M in its Sights : Audi RS 4 [review]
Thu, 01/21/2010 - 05:09 — admin
For Audi, the RS 4 does not just represent the pinnacle of high performance, it ushers in a new ideology for the brand. We take a fast drive through Tuscany to ascertain the changes at the top.
With experience garnered from owning and developing new generation Lamborghinis, Audi has managed to develop a new high power 4.2L non-turbocharged V8 that reaches the requisite 100 bhp per litre benchmark to produce a stunning 420bhp and 430Nm. To be able to turn out such high figures, the engine has to spin beyond the normal 7000rpm limit to an incredible 8250rpm before it stops.
Like most German supercars, its top speed is electronically capped at 250 km/h. However the large engine allows the driver to be “lazy”, without the need to constantly shift down a gear or two as the low speed flexibility of the V8 lugs the RS 4 around with consummate ease. This makes the RS 4 easy to use in heavy city traffic.
Equally adept is its uprated suspension. It is undoubtedly firm but yet possesses a cushioned step over rough tarmac. The lowered suspension rests on large, sticky Pirelli tyres and together with the Dynamic Ride Control (DRC) combines confident handling with decent ride characteristics over a wide range of road conditions.
To enhance steering feel it has speed sensitive assistance that quickly firms up once on the move but at parking speeds it is easy to twirl taking the chore out of parking duties There always is a gentlemanly characteristic to how the RS 4 responds despite its towering ability, more like a slight aloofness when one is at the helm despite wringing the RS 4 to within an inch of its life on a race track like we did in Milan.
The overall package delivers an unflappable performance over almost all road conditions and its cool and collected nature always allows the driver to arrive unruffled.
At the moment Audi is the only manufacturer concentrating on high-performance all-wheel drive automobiles and is confident enough to allow us to pilot it through a soaking wet test circuit.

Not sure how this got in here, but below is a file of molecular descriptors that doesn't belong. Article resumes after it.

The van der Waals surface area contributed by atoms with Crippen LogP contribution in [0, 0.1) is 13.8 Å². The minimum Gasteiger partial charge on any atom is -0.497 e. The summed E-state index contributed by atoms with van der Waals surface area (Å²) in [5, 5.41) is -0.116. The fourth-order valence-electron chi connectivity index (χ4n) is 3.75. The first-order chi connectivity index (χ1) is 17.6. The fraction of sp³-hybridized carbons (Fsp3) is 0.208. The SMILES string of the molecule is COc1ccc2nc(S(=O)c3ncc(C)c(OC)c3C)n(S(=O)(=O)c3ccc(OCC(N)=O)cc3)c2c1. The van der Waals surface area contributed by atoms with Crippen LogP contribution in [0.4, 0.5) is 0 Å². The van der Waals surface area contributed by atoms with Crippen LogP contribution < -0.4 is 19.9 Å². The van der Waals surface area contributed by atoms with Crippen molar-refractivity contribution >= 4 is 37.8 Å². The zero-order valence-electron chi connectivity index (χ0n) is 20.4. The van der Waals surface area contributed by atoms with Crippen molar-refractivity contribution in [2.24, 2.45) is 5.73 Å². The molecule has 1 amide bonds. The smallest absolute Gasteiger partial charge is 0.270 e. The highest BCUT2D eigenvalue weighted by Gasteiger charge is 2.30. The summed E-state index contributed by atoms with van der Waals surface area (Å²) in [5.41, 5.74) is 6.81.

While there is debate as to whether all-wheel drive or rear-wheel drive is better, manufacturers have now exceeded what power that can safely be deployed by just one pair of tyres.
As they find even more power with each passing upgrade, it will be obvious that all-wheel drive is the only solution. While it is true that rear wheel drive endears itself better to enthusiasts, most drivers if not all will agree that all-wheel drive feels safer and more sure-footed especially in the wet and over unfamiliar roads.
Currently Audi offers no Tiptronic transmission, but the 6-speed manual is a gem to use and the clutch is remarkably light for something that has to deal with 420bhp.
Externally it is not obvious that the RS 4 is a supercar but look carefully and one will detect small clues like the slightly flared wheel arches, subtly lowered suspension, bigger brakes and larger air openings for the powerful engine.
In Germany, it is also likely that new owners will order the RS 4 sans badges, so that only the cognoscenti will recognise the RS 4 for what it is and the ignorant masses will not have their sensibilities offended until one blitzes past them at 250km/h on the autobahn. In the absence of new contenders from BMW and Mercedes-Benz, there is no better wolf in sheep’s clothing than the RS 4, at least for the moment.
FAST FACTS : AUDI RS 4
Engine: 4163cc, V8, DOHC, 32-valves, FSI,
Brakes: Ventilated steel discs all round
Acceleration: 0-100 km/h in 4.8 seconds
Fuel Consumption: City 19.7 L/100 km, Combined: 13.7L/100 km